When employees are working outdoors where the air is affected by wildfire smoke, employers are required by Cal/OSHA's standards on Control of Harmful Exposure to Employees and Respiratory Protection to determine if the outdoor air is a "harmful exposure" to employees. Exposure is harmful when the pollution or contaminants in the air cause (or are likely to cause) injury, illness, disease, impairment or loss of function.
Local air quality districts provide information on outdoor air that can assist employers in determining if the outside air is harmful to employees. Employers should pay special attention when the outdoor air quality for airborne particles is "unhealthy," "very unhealthy," or "hazardous." The outdoor air quality is posted at the EPA website
When exposure to wildfire smoke is considered harmful, employers are required to take the following measures to protect workers:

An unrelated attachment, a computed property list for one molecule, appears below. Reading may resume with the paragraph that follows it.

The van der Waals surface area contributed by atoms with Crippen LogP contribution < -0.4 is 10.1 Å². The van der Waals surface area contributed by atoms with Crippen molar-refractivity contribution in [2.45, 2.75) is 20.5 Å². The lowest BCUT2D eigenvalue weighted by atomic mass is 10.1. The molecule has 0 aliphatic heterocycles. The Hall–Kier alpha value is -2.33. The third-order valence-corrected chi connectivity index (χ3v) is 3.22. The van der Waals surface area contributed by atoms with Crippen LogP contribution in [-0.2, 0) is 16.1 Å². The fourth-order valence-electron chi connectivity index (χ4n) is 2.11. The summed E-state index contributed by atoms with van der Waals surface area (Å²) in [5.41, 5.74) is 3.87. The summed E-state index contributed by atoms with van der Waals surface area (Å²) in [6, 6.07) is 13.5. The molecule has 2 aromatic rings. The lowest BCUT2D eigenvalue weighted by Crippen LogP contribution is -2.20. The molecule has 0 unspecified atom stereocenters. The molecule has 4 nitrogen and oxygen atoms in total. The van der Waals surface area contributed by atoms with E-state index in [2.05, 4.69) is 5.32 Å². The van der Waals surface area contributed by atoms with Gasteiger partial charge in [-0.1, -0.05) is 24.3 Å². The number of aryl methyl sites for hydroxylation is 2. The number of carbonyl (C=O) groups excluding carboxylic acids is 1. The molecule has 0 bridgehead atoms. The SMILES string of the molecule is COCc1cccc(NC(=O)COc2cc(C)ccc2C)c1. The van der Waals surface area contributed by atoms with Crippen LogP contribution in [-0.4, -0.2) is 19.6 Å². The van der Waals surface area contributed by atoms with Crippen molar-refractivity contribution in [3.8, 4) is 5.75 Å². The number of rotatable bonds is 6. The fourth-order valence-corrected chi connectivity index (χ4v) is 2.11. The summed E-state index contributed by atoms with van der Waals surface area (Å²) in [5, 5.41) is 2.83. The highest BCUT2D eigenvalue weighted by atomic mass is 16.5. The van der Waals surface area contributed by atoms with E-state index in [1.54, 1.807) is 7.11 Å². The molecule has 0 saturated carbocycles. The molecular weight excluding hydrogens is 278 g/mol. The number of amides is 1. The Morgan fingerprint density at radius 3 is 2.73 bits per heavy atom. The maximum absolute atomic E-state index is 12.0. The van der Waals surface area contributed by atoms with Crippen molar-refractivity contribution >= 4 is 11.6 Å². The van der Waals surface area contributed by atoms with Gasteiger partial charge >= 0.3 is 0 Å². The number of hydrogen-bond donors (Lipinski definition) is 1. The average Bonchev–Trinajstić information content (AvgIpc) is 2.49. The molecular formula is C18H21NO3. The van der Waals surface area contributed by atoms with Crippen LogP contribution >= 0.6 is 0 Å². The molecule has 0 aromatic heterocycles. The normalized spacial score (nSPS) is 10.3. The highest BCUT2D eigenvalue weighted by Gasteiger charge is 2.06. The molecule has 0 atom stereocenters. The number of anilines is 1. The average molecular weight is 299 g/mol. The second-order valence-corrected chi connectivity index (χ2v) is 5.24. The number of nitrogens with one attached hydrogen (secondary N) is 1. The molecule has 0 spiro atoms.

• Implement feasible modifications to the workplace to reduce exposure. Examples include providing enclosed structures or vehicles for employees to work in, where the air is filtered.
  • Implement practicable changes to work procedures or schedules. Examples include changing the location where employees work or reducing the amount of time they work outdoors.
  • Provide proper respiratory protection equipment, such as disposable respirators, if the previous measures are not feasible or do not prevent harmful exposures.
  • To filter out fine particles, respirators must be labeled N-95, N-99, N-100, R-95, P-95, P-99, or P-100, and must be labeled as approved by the US National Institute for Occupational Safety and Health (NIOSH).